The vocations video, "Fishers of Men," produced by Grassroots Films for the USCCB, first came to my attention a few weeks ago when it was shown after Masses at a Church where I had helped present a Called & Gifted workshop. I was not able to watch it at that time, but I made a mental note to look for it. Shortly after I returned to Colorado Springs I was sent a link to the eighteen-minute long video in an e-mail from a friend.
It's a well-made video, with a stirring soundtrack, good production values, and wonderful comments from priests young and old who have joyfully embraced their vocation. It depicts priests being ordained, seminarians in the classroom and the chapel, priests engaged in pastoral counseling and presiding over celebrations of the sacraments, particularly the eucharist. But there's a crucial aspect of priesthood that's missing, and not only is it missing in the vocations video, it's missing from the ministerial lives of many, many priests.
Before I discuss what's missing in "Fishers of Men," I will take a look at some of what the Code of Canon law has to say about the obligations and rights of all Christians, of the laity in particular, and of priests.
The Basic Obligation and Right of all the Christian Faithful
Whether one is lay, religious, or ordained, we all have a common basic duty and the right to pursue that duty: the spread of the Gospel in obedience to Jesus' command to "go and make disciples of all nations…" (Mt. 28:19) This basic obligation is found in Canon 211 All the Christian faithful have the duty and right to work so that the divine message of salvation more and more reaches all people in every age and in every land. I would argue that this canon captures the reason for the Church's existence, and thus is at the heart of the mission and ministry of the priest. The vocation video title, "Fishers of Men," is a powerful image in conveying the mission of the whole Church.
The Obligations and Rights of the Lay Christian Faithful
For the lay Christian, the focus is particularly on the fish who have not yet been caught! The lay faithful are also called upon to improve the general health of the sea in which the fish live. Canon 225 deals with this in two beautiful paragraphs:
§1. Since, like all the Christian faithful, lay persons are designated by God for the apostolate through baptism and confirmation, they are bound by the general obligation and possess the right as individuals, or joined in associations, to work so that the divine message of salvation is made known and accepted by all persons everywhere in the world. This obligation is even more compelling in those circumstances in which only through them can people hear the gospel and know Christ.
§2. According to each one’s own condition, they are also bound by a particular duty to imbue and perfect the order of temporal affairs with the spirit of the gospel and thus to give witness to Christ, especially in carrying out these same affairs and in exercising secular function.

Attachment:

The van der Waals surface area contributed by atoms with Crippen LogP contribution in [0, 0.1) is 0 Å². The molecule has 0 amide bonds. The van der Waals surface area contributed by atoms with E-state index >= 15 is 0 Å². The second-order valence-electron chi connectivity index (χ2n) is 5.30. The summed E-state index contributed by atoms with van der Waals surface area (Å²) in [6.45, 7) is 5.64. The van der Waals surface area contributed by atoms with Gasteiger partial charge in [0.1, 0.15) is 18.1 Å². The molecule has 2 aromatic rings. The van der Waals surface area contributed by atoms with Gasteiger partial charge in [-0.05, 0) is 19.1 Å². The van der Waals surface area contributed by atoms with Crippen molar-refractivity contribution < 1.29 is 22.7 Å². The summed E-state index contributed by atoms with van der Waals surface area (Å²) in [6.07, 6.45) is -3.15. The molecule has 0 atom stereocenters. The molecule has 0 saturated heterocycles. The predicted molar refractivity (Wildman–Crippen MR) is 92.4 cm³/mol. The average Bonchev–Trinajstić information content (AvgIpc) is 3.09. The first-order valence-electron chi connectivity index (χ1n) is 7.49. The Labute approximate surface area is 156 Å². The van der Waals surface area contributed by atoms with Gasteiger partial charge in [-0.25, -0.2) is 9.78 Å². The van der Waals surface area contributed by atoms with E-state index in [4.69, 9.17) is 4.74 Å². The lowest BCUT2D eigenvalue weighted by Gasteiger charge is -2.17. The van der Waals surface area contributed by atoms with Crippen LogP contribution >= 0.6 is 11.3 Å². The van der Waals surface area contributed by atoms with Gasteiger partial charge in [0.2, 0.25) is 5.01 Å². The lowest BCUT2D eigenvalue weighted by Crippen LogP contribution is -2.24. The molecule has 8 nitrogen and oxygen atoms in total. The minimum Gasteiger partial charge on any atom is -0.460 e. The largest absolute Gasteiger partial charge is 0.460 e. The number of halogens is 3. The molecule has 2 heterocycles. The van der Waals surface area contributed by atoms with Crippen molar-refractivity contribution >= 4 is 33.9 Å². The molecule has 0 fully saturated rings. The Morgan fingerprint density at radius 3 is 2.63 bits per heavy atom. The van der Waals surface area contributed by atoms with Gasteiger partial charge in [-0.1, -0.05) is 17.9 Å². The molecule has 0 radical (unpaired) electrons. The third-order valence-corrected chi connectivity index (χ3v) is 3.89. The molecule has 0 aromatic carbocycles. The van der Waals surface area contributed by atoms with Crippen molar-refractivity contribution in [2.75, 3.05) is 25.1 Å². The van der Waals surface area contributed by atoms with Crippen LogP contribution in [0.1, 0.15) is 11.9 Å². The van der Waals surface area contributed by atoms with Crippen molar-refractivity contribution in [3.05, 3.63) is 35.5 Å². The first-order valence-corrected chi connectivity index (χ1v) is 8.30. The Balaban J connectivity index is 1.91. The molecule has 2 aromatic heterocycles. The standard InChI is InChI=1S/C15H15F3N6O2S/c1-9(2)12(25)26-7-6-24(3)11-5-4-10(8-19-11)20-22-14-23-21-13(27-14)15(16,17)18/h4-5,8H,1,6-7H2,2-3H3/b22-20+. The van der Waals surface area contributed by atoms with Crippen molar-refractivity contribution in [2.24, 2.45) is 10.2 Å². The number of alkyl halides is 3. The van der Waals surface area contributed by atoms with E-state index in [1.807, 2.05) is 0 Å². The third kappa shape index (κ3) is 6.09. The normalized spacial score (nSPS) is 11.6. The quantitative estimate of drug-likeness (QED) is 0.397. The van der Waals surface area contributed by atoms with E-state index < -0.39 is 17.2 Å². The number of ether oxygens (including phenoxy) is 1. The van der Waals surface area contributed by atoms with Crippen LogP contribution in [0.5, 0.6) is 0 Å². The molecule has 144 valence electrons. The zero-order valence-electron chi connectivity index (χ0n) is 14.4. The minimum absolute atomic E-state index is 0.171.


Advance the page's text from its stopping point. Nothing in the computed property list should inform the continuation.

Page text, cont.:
The lay person, whether a streetcleaner, businessperson, attorney, housewife, or rancher, is bound to help every person on the face of the earth encounter the risen Lord and help transform the temporal society so that it reflects God's purposes and the dignity given each human by the Creator.
An important question – the question that is behind this article – is, "How will this happen without a proper formation – that is, a formation that is suited to the complexity of temporal society and the tremendous variety of situations a lay person will encounter throughout their life?" The code begins to answer that in Canon 229 §1. Lay persons are bound by the obligation and possess the right to acquire knowledge of Christian doctrine appropriate to the capacity and condition of each in order for them to be able to live according to this doctrine, announce it themselves, defend it if necessary, and take their part in exercising the apostolate.
So a part of the formation of the lay person is an appropriate understanding of Christian doctrine. This ties in with the prophetic, or teaching, role of the priest in his ministry. But the understanding of Christian doctrine is also gained through the participation of the rituals that surround the sacraments. An appreciation for, and experiential knowledge of Christ is gained when we encounter his healing in the anointing of the sick and his power to forgive in reconciliation, for example. In the sacraments of vocation (Matrimony and Holy Orders), we experience his self-giving love and the call to lay down our life for others (cf. John 15:13) But knowledge of Christian doctrine, whether through experience or proclamation and catechesis is crucial if the lay person is to engage in the apostolate described in Canon 225 above.
This is where "Fishers of Men", and each vocation website I examined in preparation for this post, is lacking. The priestly, and, sometimes, the prophetic aspects of a cleric's life are considered, but without any real acknowledgment of that mission to the world in which the laity play such a crucial part. In other words, the royal ministry of the priest, which has to do primarily with equipping the laity for their mission to the world, is absent. Yet the successful engagement of that mission by the laity is a sign of the fruitfulness of the priest's sacramental and teaching ministries!
Tomorrow: The Obligations and Rights of Clerics